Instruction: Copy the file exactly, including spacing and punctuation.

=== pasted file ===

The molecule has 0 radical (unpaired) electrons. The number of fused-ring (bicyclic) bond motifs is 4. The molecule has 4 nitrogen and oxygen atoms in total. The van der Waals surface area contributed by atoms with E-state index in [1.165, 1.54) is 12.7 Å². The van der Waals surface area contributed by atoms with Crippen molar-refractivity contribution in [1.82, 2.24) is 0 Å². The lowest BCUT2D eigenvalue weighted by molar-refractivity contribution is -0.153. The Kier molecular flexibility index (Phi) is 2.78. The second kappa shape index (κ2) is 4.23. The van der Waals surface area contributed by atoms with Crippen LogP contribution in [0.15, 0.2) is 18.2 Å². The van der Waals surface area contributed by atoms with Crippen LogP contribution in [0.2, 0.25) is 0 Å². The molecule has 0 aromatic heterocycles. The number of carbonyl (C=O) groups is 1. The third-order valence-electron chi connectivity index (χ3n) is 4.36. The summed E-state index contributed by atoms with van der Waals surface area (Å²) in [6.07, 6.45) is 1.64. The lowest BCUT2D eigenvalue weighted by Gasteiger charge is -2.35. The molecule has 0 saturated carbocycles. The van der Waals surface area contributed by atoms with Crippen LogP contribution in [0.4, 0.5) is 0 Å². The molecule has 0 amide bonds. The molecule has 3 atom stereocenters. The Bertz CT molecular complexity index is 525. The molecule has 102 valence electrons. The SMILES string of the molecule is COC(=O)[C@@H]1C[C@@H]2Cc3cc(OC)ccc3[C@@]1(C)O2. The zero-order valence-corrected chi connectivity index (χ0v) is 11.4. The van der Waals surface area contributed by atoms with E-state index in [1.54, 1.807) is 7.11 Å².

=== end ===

The molecule has 0 radical (unpaired) electrons. The number of fused-ring (bicyclic) bond motifs is 4. The molecule has 4 nitrogen and oxygen atoms in total. The van der Waals surface area contributed by atoms with E-state index in [1.165, 1.54) is 12.7 Å². The van der Waals surface area contributed by atoms with Crippen molar-refractivity contribution in [1.82, 2.24) is 0 Å². The lowest BCUT2D eigenvalue weighted by molar-refractivity contribution is -0.153. The Kier molecular flexibility index (Phi) is 2.78. The second kappa shape index (κ2) is 4.23. The van der Waals surface area contributed by atoms with Crippen LogP contribution in [0.15, 0.2) is 18.2 Å². The van der Waals surface area contributed by atoms with Crippen LogP contribution in [0.2, 0.25) is 0 Å². The molecule has 0 aromatic heterocycles. The number of carbonyl (C=O) groups is 1. The third-order valence-electron chi connectivity index (χ3n) is 4.36. The summed E-state index contributed by atoms with van der Waals surface area (Å²) in [6.07, 6.45) is 1.64. The lowest BCUT2D eigenvalue weighted by Gasteiger charge is -2.35. The molecule has 0 saturated carbocycles. The van der Waals surface area contributed by atoms with Crippen LogP contribution in [0.4, 0.5) is 0 Å². The molecule has 0 amide bonds. The molecule has 3 atom stereocenters. The Bertz CT molecular complexity index is 525. The molecule has 102 valence electrons. The SMILES string of the molecule is COC(=O)[C@@H]1C[C@@H]2Cc3cc(OC)ccc3[C@@]1(C)O2. The zero-order valence-corrected chi connectivity index (χ0v) is 11.4. The van der Waals surface area contributed by atoms with E-state index in [1.54, 1.807) is 7.11 Å².